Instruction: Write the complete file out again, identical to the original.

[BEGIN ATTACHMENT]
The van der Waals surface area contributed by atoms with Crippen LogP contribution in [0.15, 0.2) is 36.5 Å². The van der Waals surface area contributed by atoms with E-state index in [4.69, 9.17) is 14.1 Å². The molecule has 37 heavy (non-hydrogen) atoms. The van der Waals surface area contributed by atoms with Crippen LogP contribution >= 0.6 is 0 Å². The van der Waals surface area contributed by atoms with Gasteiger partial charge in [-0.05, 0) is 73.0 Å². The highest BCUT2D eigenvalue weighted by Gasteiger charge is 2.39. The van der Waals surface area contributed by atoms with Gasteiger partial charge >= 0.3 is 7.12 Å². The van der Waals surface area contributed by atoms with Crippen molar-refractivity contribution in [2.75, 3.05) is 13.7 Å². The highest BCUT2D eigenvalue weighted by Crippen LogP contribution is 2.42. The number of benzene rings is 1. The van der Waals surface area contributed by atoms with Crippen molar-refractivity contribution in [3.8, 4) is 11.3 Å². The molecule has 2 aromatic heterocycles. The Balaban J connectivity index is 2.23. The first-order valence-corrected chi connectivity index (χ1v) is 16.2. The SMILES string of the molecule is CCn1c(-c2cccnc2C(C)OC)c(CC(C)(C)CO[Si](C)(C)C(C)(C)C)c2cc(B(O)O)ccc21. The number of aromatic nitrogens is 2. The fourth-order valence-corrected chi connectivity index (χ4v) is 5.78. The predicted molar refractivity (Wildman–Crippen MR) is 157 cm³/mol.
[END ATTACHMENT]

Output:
The van der Waals surface area contributed by atoms with Crippen LogP contribution in [0.15, 0.2) is 36.5 Å². The van der Waals surface area contributed by atoms with E-state index in [4.69, 9.17) is 14.1 Å². The molecule has 37 heavy (non-hydrogen) atoms. The van der Waals surface area contributed by atoms with Crippen LogP contribution >= 0.6 is 0 Å². The van der Waals surface area contributed by atoms with Gasteiger partial charge in [-0.05, 0) is 73.0 Å². The highest BCUT2D eigenvalue weighted by Gasteiger charge is 2.39. The van der Waals surface area contributed by atoms with Gasteiger partial charge >= 0.3 is 7.12 Å². The van der Waals surface area contributed by atoms with Crippen molar-refractivity contribution in [2.75, 3.05) is 13.7 Å². The highest BCUT2D eigenvalue weighted by Crippen LogP contribution is 2.42. The number of benzene rings is 1. The van der Waals surface area contributed by atoms with Crippen molar-refractivity contribution in [3.8, 4) is 11.3 Å². The molecule has 2 aromatic heterocycles. The Balaban J connectivity index is 2.23. The first-order valence-corrected chi connectivity index (χ1v) is 16.2. The SMILES string of the molecule is CCn1c(-c2cccnc2C(C)OC)c(CC(C)(C)CO[Si](C)(C)C(C)(C)C)c2cc(B(O)O)ccc21. The number of aromatic nitrogens is 2. The fourth-order valence-corrected chi connectivity index (χ4v) is 5.78. The predicted molar refractivity (Wildman–Crippen MR) is 157 cm³/mol.